• Sweden's news in English

Swedish king feted in Ukraine 300 years after landmark battle

AFP/The Local · 26 Jun 2009, 15:28

Published: 26 Jun 2009 15:28 GMT+02:00

Facebook Twitter Google+ reddit

Swedish sculptor Bernhard Englund travelled to Poltava in Ukraine last week to deliver a bust of the former Swedish king to a museum in the Ukrainian town. Karl XII led the Swedish army into a battle in which it was outnumbered and outmaneuvered by Russia's Peter the Great.

For many West-leaning Ukrainians, the Swedish king is regarded as a positive force in the fight against Russian expansionism as personified by Peter I, Swedish daily Dagens Nyheter reports.

But when Ukraine on Saturday marks the 300th anniversary of a key battle fought on its soil between imperial Russia and Sweden, it is the role of a Cossack commander that is providing a new source for Russia-Ukraine acrimony.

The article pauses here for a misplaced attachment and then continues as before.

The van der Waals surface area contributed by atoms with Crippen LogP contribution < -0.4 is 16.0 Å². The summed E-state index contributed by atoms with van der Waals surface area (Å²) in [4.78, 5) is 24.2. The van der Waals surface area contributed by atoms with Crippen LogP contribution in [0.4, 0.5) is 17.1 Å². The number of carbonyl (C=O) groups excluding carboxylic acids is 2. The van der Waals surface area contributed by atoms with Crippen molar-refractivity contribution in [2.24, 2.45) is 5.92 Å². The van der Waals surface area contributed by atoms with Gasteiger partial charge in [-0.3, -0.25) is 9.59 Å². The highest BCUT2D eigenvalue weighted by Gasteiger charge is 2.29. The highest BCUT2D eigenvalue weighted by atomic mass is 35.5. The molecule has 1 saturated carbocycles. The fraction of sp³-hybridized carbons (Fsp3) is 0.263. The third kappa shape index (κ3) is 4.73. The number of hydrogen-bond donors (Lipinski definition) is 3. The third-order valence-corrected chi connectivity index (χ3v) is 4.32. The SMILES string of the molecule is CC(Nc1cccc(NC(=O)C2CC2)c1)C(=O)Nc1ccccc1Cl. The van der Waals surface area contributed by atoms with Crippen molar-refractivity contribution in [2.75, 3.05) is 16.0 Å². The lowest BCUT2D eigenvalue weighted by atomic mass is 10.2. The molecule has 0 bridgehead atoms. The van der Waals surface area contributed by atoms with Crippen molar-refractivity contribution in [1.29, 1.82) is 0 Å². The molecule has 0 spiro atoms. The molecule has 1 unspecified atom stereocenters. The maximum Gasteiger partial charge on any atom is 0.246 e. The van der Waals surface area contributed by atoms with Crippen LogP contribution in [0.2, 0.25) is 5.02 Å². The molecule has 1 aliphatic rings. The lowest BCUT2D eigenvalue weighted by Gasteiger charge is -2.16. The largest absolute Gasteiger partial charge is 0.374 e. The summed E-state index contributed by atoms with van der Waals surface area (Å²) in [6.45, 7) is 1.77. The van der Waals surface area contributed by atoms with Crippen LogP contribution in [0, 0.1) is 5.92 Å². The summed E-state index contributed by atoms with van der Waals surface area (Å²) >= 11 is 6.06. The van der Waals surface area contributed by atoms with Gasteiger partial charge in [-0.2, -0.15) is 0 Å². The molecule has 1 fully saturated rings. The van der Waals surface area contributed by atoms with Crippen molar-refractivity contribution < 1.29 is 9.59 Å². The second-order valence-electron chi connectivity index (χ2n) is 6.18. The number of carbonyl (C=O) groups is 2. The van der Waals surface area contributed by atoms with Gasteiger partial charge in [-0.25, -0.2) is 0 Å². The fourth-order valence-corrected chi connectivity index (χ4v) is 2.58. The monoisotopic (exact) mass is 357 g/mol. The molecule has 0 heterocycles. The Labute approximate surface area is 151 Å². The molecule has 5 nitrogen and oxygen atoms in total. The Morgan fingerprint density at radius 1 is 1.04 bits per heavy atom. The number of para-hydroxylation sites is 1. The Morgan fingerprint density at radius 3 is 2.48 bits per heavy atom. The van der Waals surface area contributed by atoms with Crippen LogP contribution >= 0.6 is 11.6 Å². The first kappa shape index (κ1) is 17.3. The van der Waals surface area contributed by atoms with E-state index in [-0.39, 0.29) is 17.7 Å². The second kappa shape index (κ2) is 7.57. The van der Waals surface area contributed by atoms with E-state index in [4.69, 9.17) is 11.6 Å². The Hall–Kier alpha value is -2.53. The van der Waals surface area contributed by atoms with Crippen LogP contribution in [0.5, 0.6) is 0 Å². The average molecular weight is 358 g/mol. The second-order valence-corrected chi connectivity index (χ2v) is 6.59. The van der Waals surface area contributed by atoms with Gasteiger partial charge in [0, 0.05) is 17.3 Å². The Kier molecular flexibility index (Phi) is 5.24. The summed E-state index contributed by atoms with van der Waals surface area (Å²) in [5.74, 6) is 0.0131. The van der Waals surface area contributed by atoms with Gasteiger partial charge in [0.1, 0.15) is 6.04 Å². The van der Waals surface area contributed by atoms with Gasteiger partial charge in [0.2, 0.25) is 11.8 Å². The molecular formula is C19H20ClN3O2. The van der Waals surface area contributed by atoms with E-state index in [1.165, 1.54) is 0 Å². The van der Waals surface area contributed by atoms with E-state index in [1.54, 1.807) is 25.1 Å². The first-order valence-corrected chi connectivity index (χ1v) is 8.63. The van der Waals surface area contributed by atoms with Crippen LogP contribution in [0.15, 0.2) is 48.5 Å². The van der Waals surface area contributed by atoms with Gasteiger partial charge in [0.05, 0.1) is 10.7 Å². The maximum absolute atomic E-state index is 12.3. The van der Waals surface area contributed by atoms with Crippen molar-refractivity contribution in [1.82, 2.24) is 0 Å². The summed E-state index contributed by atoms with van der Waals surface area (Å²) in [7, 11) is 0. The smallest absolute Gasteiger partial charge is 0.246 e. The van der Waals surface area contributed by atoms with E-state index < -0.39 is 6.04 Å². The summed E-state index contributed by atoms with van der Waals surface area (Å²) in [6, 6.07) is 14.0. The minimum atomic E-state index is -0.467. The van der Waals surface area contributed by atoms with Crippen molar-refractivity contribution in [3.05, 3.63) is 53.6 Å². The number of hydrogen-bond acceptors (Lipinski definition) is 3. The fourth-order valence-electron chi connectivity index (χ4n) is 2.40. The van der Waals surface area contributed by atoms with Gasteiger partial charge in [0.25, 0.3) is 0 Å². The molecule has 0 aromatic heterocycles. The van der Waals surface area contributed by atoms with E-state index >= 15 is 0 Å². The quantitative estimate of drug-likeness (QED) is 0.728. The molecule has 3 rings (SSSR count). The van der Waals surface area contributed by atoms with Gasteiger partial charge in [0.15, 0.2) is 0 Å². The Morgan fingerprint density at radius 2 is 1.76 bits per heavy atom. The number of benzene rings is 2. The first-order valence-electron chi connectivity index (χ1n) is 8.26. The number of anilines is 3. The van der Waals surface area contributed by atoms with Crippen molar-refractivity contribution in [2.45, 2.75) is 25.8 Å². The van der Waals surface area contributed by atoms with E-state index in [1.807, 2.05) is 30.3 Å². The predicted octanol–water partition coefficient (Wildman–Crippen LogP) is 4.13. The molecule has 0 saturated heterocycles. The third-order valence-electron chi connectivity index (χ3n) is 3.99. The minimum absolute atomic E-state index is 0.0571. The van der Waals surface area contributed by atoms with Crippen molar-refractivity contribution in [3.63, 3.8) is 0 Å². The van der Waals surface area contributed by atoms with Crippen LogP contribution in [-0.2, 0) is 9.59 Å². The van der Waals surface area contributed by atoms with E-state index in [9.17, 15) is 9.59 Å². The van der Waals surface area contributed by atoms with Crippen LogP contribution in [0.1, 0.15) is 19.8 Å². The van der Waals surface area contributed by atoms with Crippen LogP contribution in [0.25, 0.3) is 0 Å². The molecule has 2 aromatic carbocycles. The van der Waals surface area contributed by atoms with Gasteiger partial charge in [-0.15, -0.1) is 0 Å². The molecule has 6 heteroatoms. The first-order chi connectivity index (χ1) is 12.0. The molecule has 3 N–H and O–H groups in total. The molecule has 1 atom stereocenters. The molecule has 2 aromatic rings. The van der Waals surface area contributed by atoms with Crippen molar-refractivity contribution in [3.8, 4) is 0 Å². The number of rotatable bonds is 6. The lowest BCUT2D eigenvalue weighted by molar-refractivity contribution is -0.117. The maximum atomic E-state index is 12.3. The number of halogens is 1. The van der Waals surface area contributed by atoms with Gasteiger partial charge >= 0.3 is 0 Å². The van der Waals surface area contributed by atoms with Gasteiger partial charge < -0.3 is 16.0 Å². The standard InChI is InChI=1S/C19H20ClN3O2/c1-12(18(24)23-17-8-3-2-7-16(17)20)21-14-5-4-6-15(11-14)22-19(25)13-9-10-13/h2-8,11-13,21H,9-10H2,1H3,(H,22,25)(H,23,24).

The Battle of Poltava -- fought on June 27th, 1709 in central Ukraine -- is seen as the pivotal victory for Russia in its two-decade struggle with Karl XII.

It was recorded in Soviet-era text books as the moment Russia -- under Peter the Great -- replaced Sweden as the dominant power in Eastern Europe.

But amid the great power clash, the role of one Ukrainian commander, Ivan Mazepa, is providing fuel to the debate about Kiev's allegiances in the tug-of-war between the country's pro-Western and pro-Russian politicians.

The Ukrainian Cossack leader -- a nationalist reformer who appears on the country's 10-hryvnia notes -- is remembered as a traitor by Moscow loyalists but a hero by Ukraine's Western-leaning nationalists.

Mazepa -- while formally allied with Peter the Great -- switched sides and fought alongside Swedish forces, allegedly angered by Russian incursion on Ukraine's autonomy and the Tsar's failure to protect it against Polish attacks.

Ukrainian President Viktor Yushchenko slammed as "prolonged hysteria" this year Russian accusations of Mazepa's "so-called betrayal" and created a new national award in the name of the controversial hero.